Constitution Day and Citizenship Day - September 17: Constitution Day
Celebrate Constitution Day and Citizenship Day, 2023
September 17 is designated as Constitution Day and Citizenship Day to commemorate the signing of the U.S. Constitution in Philadelphia on September 17, 1787.
The Constitution of the United States of America by Mark TushnetThis book provides a critical introduction to the history and current meaning of the United States' Constitution. It is organised around two themes: Firstly, the U.S. Constitution is old, short, and difficult to amend. These characteristics have made constitutional 'interpretation', especially by the U.S. Supreme Court, the primary mechanism for adapting the Constitution to ever-changing reality. Secondly, the Constitution creates a structure of political opportunities that allows political actors, including political parties, to pursue the preferred policy goals even to the point of altering the very structure of politics. Politics, that is, often gives meaning to the Constitution. Deploying these themes to examine the structure of the national government, federalism, judicial review, and individual rights, the book provides basic information about, and deeper insights into, the way the U.S. constitutional system has developed and what it means today.
The Framers' Coup by Michael J. Klarman"Based on prodigious research and told largely through the voices of the participants, Michael Klarman's The Framers' Coup narrates how the Framers' clashing interests shaped the Constitution--and American history itself. ... Not only does Klarman capture the knife's-edge atmosphere of the convention, he populates his narrative with riveting and colorful stories. ... The Framers' Coup is more than a compendium of great stories, however, and the powerful arguments that feature throughout will reshape our understanding of the nation's founding. Simply put, the Constitutional Convention almost didn't happen, and once it happened, it almost failed. And, even after the convention succeeded, the Constitution it produced almost failed to be ratified. Just as importantly, the Constitution was hardly the product of philosophical reflections by brilliant, disinterested statesmen, but rather ordinary interest group politics. Multiple conflicting interests had a say, from creditors and debtors to city dwellers and backwoodsmen. The upper class overwhelmingly supported the Constitution; many working class colonists were more dubious. Slave states and nonslave states had different perspectives on how well the Constitution served their interests. Ultimately, both the Constitution's content and its ratification process raise troubling questions about democratic legitimacy. The Federalists were eager to avoid full-fledged democratic deliberation over the Constitution, and the document that was ratified was stacked in favor of their preferences. And in terms of substance, the Constitution was a significant departure from the more democratic state constitutions of the 1770s. Definitive and authoritative, The Framers' Coup explains why the Framers preferred such a constitution and how they managed to persuade the country to adopt it. We have lived with the consequences, both positive and negative, ever since." -- Publisher's website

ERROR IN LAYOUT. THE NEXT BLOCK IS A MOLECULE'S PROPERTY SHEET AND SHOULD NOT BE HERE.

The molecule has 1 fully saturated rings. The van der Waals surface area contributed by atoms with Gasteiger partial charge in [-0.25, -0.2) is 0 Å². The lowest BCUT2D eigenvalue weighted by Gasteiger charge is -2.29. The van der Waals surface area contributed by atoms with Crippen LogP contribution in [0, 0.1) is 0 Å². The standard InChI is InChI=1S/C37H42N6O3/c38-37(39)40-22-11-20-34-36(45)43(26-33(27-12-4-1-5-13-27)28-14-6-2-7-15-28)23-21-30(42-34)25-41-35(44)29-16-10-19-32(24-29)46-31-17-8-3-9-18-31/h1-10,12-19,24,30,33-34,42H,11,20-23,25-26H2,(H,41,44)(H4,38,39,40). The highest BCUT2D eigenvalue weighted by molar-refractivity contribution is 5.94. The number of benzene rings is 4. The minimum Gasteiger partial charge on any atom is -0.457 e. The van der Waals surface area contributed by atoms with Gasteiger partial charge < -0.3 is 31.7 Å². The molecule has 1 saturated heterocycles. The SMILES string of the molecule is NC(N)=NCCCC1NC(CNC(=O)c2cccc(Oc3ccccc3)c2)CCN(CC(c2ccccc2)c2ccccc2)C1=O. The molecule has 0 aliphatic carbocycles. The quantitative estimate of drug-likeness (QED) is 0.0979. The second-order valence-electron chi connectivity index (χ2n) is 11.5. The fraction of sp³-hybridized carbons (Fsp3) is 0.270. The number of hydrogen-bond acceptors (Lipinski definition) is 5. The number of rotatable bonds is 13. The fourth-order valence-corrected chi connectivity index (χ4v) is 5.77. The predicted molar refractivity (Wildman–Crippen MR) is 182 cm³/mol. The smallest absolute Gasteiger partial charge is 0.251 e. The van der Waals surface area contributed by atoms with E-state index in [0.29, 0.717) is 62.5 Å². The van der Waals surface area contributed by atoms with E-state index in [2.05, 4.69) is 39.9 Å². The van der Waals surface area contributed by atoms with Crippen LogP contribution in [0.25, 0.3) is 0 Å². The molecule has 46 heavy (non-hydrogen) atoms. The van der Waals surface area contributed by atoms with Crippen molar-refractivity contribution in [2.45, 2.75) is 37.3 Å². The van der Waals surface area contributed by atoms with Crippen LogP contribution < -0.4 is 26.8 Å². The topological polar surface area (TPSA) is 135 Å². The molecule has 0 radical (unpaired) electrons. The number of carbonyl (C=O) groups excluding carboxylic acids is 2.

The Origins of the American Constitution by Michael Kammen (Editor)Contains fundamental documents needed to understand the genesis and evolution of the United States Constitution—from the exploratory notions concerning the nature of constitutions in 1776, the Articles of Confederation in 1777, and various constitutional plans proposed at the Philadelphia Convention in 1787, to the advocacy position of “Publius” in the 21 most important Federalist papers and contrasting views offered by leading Anti-Federalist dissenters.